- Last year, UK police forces each recorded an average of 56,000 speeding offences – a 20% increase since 2013
- The Cheshire stretch of the M6 is Britain’s speeding hotspot, with 12,442 speeding offences recorded in 2015
- Cheshire Constabulary also hold the record for fastest driver caught in 2015, who hit 147mph on an A-road in Greater Manchester
British drivers are treating main roads like their own personal Silverstone circuits, according to recent research compiled by LV=
Since 2013, police forces across the UK have seen a huge increase in speeding offences – with each force recording an average of 56,080 speeding offences last year.
Some roads in Britain are notorious for speeding motorists, with thousands of people being snapped by roadside cameras or pulled over for exceeding the speed limit. In 2015, Cheshire Constabulary recorded 12,442 speeding offences alone on the M6 alone, making it Britain’s top speeding zone.
The UK’s top speeding hotspots 2015
12,442 speeders recorded by Cheshire Constabulary on the M6
12,330 speeders recorded by Kent Police on M25 Junction 5
11,760 speeders recorded by Merseyside Police on the Scotland Road, Liverpool
10,858 speeders recorded by Warwickshire Police on M6 Toll Road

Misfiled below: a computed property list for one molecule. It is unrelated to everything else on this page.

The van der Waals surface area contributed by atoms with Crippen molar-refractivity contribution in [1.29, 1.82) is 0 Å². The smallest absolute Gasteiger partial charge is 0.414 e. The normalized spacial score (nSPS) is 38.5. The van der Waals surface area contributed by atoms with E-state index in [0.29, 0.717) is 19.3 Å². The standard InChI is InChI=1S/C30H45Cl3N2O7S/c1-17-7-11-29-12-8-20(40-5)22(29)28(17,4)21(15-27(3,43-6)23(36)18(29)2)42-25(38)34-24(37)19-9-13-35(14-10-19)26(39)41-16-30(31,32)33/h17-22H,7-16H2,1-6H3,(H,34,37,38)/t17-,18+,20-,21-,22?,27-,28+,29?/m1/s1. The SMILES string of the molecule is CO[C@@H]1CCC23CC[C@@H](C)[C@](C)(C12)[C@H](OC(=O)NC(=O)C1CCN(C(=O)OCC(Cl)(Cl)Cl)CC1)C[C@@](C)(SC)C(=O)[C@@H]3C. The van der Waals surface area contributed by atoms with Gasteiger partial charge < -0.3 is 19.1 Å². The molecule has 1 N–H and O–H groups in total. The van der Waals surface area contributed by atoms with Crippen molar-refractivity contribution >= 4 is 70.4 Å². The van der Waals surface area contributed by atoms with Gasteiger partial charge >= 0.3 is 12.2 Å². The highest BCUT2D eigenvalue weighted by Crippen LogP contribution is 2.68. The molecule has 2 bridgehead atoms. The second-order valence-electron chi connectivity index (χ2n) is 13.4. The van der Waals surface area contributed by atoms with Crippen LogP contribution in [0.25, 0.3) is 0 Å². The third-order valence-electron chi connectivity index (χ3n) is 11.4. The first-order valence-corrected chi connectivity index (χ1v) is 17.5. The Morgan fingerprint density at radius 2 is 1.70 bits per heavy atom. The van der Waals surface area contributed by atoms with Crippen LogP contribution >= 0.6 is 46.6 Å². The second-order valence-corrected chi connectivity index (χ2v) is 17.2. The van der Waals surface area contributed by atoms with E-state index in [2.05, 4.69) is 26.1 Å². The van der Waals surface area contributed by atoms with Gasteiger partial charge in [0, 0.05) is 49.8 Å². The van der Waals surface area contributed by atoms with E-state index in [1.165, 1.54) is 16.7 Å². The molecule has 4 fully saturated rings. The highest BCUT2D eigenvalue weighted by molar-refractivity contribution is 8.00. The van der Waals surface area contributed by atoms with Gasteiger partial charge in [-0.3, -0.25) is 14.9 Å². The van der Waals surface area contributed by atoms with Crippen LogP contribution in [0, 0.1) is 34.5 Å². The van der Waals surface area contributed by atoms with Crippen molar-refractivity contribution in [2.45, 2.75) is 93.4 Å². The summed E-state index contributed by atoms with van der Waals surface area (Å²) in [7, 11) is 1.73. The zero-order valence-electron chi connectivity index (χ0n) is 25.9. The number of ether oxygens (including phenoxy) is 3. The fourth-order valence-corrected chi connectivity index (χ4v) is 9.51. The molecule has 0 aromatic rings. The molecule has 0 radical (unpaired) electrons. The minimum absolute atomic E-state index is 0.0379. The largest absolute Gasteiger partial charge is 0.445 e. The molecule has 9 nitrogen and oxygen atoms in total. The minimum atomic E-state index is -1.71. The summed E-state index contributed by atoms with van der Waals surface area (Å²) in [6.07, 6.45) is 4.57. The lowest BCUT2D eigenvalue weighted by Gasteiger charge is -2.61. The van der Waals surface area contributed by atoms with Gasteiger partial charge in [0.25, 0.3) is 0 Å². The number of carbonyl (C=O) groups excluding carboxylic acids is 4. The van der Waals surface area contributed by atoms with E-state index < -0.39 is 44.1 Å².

10,338 speeders recorded by Avon and Somerset Police on A358
Not only is the number of offences on the rise – the speeds some drivers have clocked up in the last 12 months is more than twice the speed limit on a motorway! Last year, the top five fastest speed offenders were all driving in excess of 140mph when they were stopped by local police forces.
Surprisingly, speeding offenders aren’t exclusively younger drivers. The need for speed is still strong with drivers in their nineties; forces across Britain reported catching drivers over 95 years old breaking speed limits, with Britain’s oldest speeding offender in 2015 a 103-year-old motorist! This particular driver was recorded by North Wales Police doing 36mph in a 30mph zone.
In addition to the increase in recorded speeding offences, reports of government cuts to police funding have led British motorists to lose confidence in the safety of British roads. According to LV=’s research, nearly two thirds of adults (62%) fear that road safety will suffer due to reported funding cuts. These fears are highest in the North West (67%) and Scotland (66%).
Not only is this culture of speeding making roads more dangerous, it’s also having an effect on car insurance premiums. LV= discovered that drivers with a speeding conviction are 25% more likely to make a claim on their car insurance than those without, increasing to 53% for motorists with more than one speeding conviction.